Thursday, October 11, 2007

A Road Less Traveled....

As I was returning to my office this morning from the Urban Land Institute meeting in the Grove Hotel I noticed something. After a full morning of discussions regarding how we are going to fund more transportation infrastructure (i.e. raising this tax or that fee) I suddenly realised that I seemed to be going almost twice as fast going back to the office at 11:00 am than when I came to the meeting at 7:30 am...

We discussed local option sales tax increases of up to 1 cent, increasing registrations, increasing fuel taxes, increasing property taxes... the "increasing" discussions seemed to be never ending. Everyone seemed to have a plan to fix our woes with some sort of increased taxes. We know that we have issues that need to be funded, but it was not until Gov. Otter's Chief of Staff (Jeff Malman) got up and mentioned that we are now also working on how we can better spend the dollars we do have... I know it's easier to just raise a tax here or there and throw money at the issue, but if we are not spending the money we have wisely, aren't we putting a band aid on the real problems?

Getting back to my drive back to the office... why was it that I had a much easier commute back to Meridian later in the day than I had to Boise in the Morning? Well anyone and everyone knows it's because we all need to get to work in the morning and then come home at night at about the same time.

This lead me to think that we might also have "social engineering" issue that compounds our infrastructure issue. Why do we all (repeat... ALL) need to use our roads at the same time? Typically it's due to local business desires to have their folks change shift or start their work day all about the same time.

We do have infrastructure issues that need funding and we are going to have to find those dollars somehwere. Within the mix of "increased tax solutions" that are on the table, shouldn't we consider some "social engineering solutions" as well? Just how much would it cost the state to provide incentives to business encouraging/requiring "flex" hours or a change their shift schedules to times outside of the standard morning and evening commutes? Can we compare this cost of influencing our social behavior to the millions we are talking about spending for (in the Treasure Valley) 4 to 5 hour period each day that our roads are jammed with traffic... ?

As an example, how many people at Micron alone are beside us in traffic the mornings trying to get to work? What if a company the size of Micron were to move their shift change from 7:00 am to 7:00 pm to say... 9:00 am to 9:00 pm? And what if they were to encourage their normal "8 - 5'rs" into a more flexible schedule? That single action alone could take thousands of cars out of the early morning and evening commutes and spread the higher utilization of the roadways over a larger period of time. Less time commuting means less impact on our air quality, better fuel economy and happier drivers.

Employers aren't going to resolve our lack of funding issues, but do play a major role in why we have traffic issues at certain times of every day. I hate to see us pay for and build a huge infrastructure that will only be flexed 4 to 5 hours of every day because we choose to be inflexable in our travel requirements.

We need to put some "social engineering" options on that table to resolve our transportation issues... it's going to take a package of things, this needs to be one that's considered.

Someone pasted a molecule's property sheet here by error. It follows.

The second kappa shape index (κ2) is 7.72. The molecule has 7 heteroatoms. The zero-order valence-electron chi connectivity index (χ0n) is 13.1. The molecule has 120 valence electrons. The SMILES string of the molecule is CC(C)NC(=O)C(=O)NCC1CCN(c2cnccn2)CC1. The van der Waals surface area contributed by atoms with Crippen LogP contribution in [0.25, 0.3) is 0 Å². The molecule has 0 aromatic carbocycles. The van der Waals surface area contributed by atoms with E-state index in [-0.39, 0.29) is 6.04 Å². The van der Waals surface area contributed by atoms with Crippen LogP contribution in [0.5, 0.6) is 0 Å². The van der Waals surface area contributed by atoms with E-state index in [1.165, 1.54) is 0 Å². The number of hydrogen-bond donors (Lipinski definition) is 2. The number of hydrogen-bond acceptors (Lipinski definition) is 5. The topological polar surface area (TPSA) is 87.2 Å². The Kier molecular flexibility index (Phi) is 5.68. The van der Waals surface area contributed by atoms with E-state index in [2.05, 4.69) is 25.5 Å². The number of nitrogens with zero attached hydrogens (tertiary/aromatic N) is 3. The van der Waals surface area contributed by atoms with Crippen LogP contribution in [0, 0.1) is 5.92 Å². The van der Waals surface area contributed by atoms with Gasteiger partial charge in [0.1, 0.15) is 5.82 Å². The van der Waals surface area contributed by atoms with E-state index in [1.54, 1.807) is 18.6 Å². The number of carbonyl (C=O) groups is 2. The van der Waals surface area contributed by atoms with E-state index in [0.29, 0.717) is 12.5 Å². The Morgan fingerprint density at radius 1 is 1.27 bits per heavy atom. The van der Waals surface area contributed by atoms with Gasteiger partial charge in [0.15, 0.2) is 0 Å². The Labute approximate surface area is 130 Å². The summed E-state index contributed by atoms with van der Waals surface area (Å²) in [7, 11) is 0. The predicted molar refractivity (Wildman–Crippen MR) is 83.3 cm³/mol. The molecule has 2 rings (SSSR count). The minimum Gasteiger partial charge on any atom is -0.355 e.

Wednesday, October 3, 2007

Sen. Larry Craig made a bad call...

I hate to say it, but it's true and he is totally aware of that now... and thanks to a tremendous amount of media coverage, so are we.

Here is an Idahoan that has dedicated over 27 years of his life to public service... and he made a "bad call" in the airport when he plead guilty to ridiculous charges in the hopes that the issue would not be blown out of proportion and would go away.

I only spent 20 years in public service in the Navy where I too made a few "bad calls". Calls I wish I would not have made in hindsight, but calls that I still had to live with and recover from while still doing my best at my job.

It always seemed at the time "one bad call" wiped out all those "atta-boys" that were so seldom recognized as it was... Until there was another issue for my peers to focus on, when the "bad call spotlight" would turn and focus on someone else, all the "brew-ha-ha" just seemed not so important to them anymore.

Have we have become a nation of living for what's important only in the next second?...

I can tell you that in my 20 years I moved 21 times and when I retired, I came back home to Idaho $20,000.00 in debt, only with a 1972 Chevy pickup & camper to my name. I spent what most believe are one's "most productive business" years in public service, but I wasn't poor... no, I can't think of a better place to serve, make such a difference, gain life long friends and get such great training for only $1,000.00 per year...

Larry Craig's has not dedicated his "most productive business years" serving the public interest to get rich. I appreciate his initiative and his families sacrifice, even more so now. One doesn't stay that long in public office in Idaho or Washington D.C. without being effective at what he does.

I'm sure he is not a monetarily rich man, he sacrificed that in lieu of other "riches". He has enriched not only his life by his accomplishments, but the lives of all Idahoans through the huge differences he's made in shaping our state and our nation governments over those 27 years. Have we always agreed? No, but I am very grateful for his dedicated service, he stepped up and always did what he thought was best, regardless of the criticism.

I hope he finishes his "tour" and continues to make the best "calls" he can for our state. I am sure that history will treat him well... He is deserving of that, despite "one bad call"...